One of the more interesting transfers over the winter was that of Garmin’s US rider Tom Peterson to Dutch team Argos-Shimano.
The 26 year-old from North Bend, Washington has been with Jonathan Vaughters’ outfit since the TiAA-CREF days back in 2006.
But for season 2013 has decided that he’s played the ‘loyal team man’ for long enough.
Peterson was US Junior Road Race Champion back in 2004, joining Vaughters in 2006. His biggest results to date are a stage win in the Tour of California in 2009 and a fourth place in the Presidential Tour of Turkey in 2011; but along the way he’s also ridden two Vueltas and a Giro.
And if you look closely at his stage results in some of the big races he’s ridden, they tell a story.
Despite his domestique role, last season he took 13th on the Genting Highlands stage of the Tour of Langkawi and 17th on the brutal Bola del Mundo stage of the Vuelta – two of the hardest parcours imaginable.
VeloVeritas caught up with Peterson as he prepared for his Argos debut in the GP Marseillaise and Etoile des Besseges.
Seven years with JV, Tom – moving must be a shock to the system?
“It’s a shock to move from any team – you get to know the riders, the staff . . .
“It’s a big change but what’s welcome is that the team’s language is English and the guys are easy to get along with.
“I had a choice in where I went; it’s not quite the same as when we merged with Cervélo – but there are still a lot of big riders in Garmin and it’s easy to get pigeon holed as a domestique. I have no problem doing that job, but I’d like to take a few chances of my own.
“Argos wants me to develop, that’s a fundamental of my joining the team.”
You have some very promising results on tough mountain stages – Genting and Bola, for example.
“I’ve always known that I can be up there, if I’m given the opportunity.
“That’s what it’s about at Argos, focussing on being the best rider I can be. My agent, Martijn Berkhout of SEC Cycling had been talking to Argos for a while before I signed with them on a two year deal at the Vuelta.”
And Gerona in Catalunya is home?
“Yeah, it’s nice, the weather is warm, the folks are friendly and it’s pretty much recession proof.”
Last season was a long one for you; did you take a break right after the Vuelta?
“Yes, I took a month off after the Vuelta, I played a little basketball but we also had to find a new apartment during that time.
“Once we’d done that we spent time back in the US over the autumn and winter.”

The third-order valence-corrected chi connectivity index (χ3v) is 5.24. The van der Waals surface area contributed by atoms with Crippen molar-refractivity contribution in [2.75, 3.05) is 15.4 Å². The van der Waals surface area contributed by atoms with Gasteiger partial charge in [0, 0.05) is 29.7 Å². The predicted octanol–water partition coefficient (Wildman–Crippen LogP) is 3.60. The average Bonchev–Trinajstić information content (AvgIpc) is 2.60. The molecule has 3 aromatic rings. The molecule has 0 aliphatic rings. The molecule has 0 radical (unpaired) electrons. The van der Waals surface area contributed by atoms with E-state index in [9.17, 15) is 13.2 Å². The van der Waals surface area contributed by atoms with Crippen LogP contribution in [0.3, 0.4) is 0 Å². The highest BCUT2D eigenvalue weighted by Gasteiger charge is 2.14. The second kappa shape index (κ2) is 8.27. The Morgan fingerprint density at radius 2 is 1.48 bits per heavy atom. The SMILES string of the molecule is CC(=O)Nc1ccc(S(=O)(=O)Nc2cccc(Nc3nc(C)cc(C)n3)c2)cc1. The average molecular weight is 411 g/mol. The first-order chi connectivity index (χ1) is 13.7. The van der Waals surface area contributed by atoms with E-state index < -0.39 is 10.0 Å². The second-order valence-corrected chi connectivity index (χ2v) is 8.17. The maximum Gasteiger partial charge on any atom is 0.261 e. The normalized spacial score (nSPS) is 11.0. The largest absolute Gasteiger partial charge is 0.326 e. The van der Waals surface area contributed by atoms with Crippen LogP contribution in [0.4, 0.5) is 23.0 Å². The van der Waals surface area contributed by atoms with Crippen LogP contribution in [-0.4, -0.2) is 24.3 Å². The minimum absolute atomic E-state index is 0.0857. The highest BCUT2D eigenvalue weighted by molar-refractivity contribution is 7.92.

How was the work load at the Argos training camps?
“We did a lot of different stuff; some days we’d train twice with just about every ride having intervals in there – five minutes ‘on’ or low cadence, big gear work, for example.
“We also did core and weight work in the gym. And we did ‘no sugar’ training to encourage the body to burn fats.
“I’m pretty happy with how my fitness is progressing.”
How much difference is there between a Garmin camp and an Argos one?
“There’s not as many staff around and the mix of riders is far more cosmopolitan – even though the predominant language is English.
“But the truth is that there’s not really that much difference.”
How does the programme look?
“I have the GP Marseillaise (DNF) and Etoile des Besseges (36th) then in March we’re in Italy followed by the Tours of Catalunya and the Basque Country, leading in to the Giro.”
And no more domestique role?
“I’ll have much more freedom in the transition and mountain stages; we’re a young team and there will be shared leadership – if you have the legs then go, but if you don’t then say so!
“We have multiple riders capable of good results but I won’t be there to go for bottles, I’ll be looking to stick with the big guys and to cover good breaks.”
In John Degenkolb and Marcel Kittel you have two of the fastest men in the peloton . . .
“Depending on the situation I may be part of their train – although I certainly won’t be one of the last guys in it – and I have no problem with that.”
You’ve ridden the Giro, the Vuelta – is the Tour on the agenda?
“I’m definitely hoping to do it this year – I think I may be doing the Giro, too.
“For Grand Tours selection goes down to the wire – but Tour participation was one of the first things we talked about with Argos when we were negotiating with them.”
What’s your take on ‘Mondialisation?’
“I’m not against it, you would say; ‘the more global races the better’ but generally, the best races are in Europe. If you look at the big US races like Colorado then I have the feeling that the European riders don’t seem to be taking it quite as seriously as they would a major European race.
“If you race in China, the flights are huge, there’s the jet lag aspect and the infra-structure is missing because they’re still learning the system. If the World Tour continues to grow I guess there’ll be more effort goes into it – but at the moment there are still issues like not being able to take all of the team staff with you and your phone not working, so you can’t communicate with home.”
And the inevitable ‘Lance question?’
“It’s an interesting situation, everyone’s eyes are on it but no one is sure how it will all end up.
“The trouble is that to anyone who’s not a cyclist it’s all they know of the sport.
“Currently it has no effect upon me, but I do get folks asking me questions about Lance being on the Oprah show.”
The ‘to do’ list for 2013?
“I’d like to win stages and get to the top of GC rankings – that’s the goal.”